Which brings us to the second answer, the Ron DeSantis solution, manifest in the Florida governor’s recent war with Disney. You tell corporations that if they decide (or find themselves internally pressured) to become active on the liberal side of the culture wars, they may find their special deals and corporate carve-outs suddenly threatened or revoked.
From one perspective, this is no more scalable than the Musk solution, because a move as direct as DeSantis’s is quite possibly unconstitutional, an assault on corporate free-speech rights. And the Florida governor himself may expect to have his move swatted down in the courts, to reap political benefits without having to actually deal with the fallout of what, frankly, seems like a pretty poorly thought-out policy shift.
But there is a conservative case for the principle of what he’s doing — a case that while the government can’t single you out for special disfavor for your political speech, what is being withdrawn in Disney’s case is special favor, linked to the bipartisan and indeed above-partisanship position that the House of Mouse has long enjoyed in Florida.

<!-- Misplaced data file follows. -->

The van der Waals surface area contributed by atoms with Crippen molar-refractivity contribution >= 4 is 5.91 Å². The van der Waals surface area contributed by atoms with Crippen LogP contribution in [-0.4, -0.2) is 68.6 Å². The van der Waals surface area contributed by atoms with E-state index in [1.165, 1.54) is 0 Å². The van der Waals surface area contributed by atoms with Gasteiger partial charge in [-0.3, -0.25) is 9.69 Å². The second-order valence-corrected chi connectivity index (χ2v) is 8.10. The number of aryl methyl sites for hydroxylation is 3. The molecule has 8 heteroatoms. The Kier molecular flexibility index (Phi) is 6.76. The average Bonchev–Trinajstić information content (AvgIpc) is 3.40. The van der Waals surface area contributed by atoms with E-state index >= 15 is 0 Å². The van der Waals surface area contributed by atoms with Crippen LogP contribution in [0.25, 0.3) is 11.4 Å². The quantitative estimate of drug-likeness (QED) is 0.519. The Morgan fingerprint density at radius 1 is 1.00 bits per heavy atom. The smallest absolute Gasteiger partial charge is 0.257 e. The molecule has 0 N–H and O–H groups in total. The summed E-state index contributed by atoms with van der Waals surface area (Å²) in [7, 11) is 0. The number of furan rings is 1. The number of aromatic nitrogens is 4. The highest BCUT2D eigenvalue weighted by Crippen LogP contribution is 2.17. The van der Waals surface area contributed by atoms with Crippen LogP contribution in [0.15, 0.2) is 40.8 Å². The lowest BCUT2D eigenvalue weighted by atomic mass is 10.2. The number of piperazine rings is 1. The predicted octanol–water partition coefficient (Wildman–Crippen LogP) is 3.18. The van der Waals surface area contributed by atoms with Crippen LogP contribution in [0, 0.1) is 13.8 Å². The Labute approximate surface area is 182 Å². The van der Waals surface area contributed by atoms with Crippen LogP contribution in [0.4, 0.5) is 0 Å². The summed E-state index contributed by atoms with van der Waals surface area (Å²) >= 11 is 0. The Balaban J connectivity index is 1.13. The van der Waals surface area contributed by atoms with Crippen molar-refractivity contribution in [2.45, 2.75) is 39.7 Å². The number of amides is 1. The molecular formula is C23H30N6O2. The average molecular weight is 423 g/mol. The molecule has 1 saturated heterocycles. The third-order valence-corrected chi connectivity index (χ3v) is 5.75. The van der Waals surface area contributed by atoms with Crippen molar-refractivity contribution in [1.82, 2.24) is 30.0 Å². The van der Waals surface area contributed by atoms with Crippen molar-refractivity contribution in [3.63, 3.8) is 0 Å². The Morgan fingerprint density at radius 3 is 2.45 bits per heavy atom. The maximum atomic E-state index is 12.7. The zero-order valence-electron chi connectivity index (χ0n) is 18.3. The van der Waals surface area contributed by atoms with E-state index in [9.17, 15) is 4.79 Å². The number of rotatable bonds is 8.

Interestingly, this argument feels like a reworking, from the cultural right, of Elizabeth Warren’s argument from a decade back. Not with the same policy conclusion, obviously, but with a similar premise. She argued that nobody builds a business alone, and now conservatives are embracing a variation of that case — not to justify progressive taxation, but to suggest that if your business or institution accepts special government favors, then the public becomes a stakeholder in your success, and it has the right to withdraw that special treatment if you then become a partisan or ideological actor.
“Almost every institution the left controls and has weaponized in the culture wars,” the conservative writer and editor Ben Domenech argued this week, “was created by and depends upon special, favorable treatment — even funding — from all Americans.”
This is true of public entities, public schools and universities, the locus of so much controversy right now, but it’s also true of the internet behemoths, beneficiaries of a regulatory system that largely immunized them from content responsibility (via the famous Section 230 of the Communications Decency Act). Or the Wall Street firms bailed out in 2008. Or the sports leagues that rely on antitrust exemptions and stadium subsidies. Or Disney — because, as Domenech writes, “it’s only by the generosity of the American people” that Disney has been successful in its decades of lobbying to extend copyright protections.
All of these institutions enjoy First Amendment protections from being discriminated against, this line of argument suggests. But forms of discrimination that work in their favor — meaning all their privileges, immunities and tax breaks — are political fair game if they enter the culture-war arena.
Source by www.nytimes.com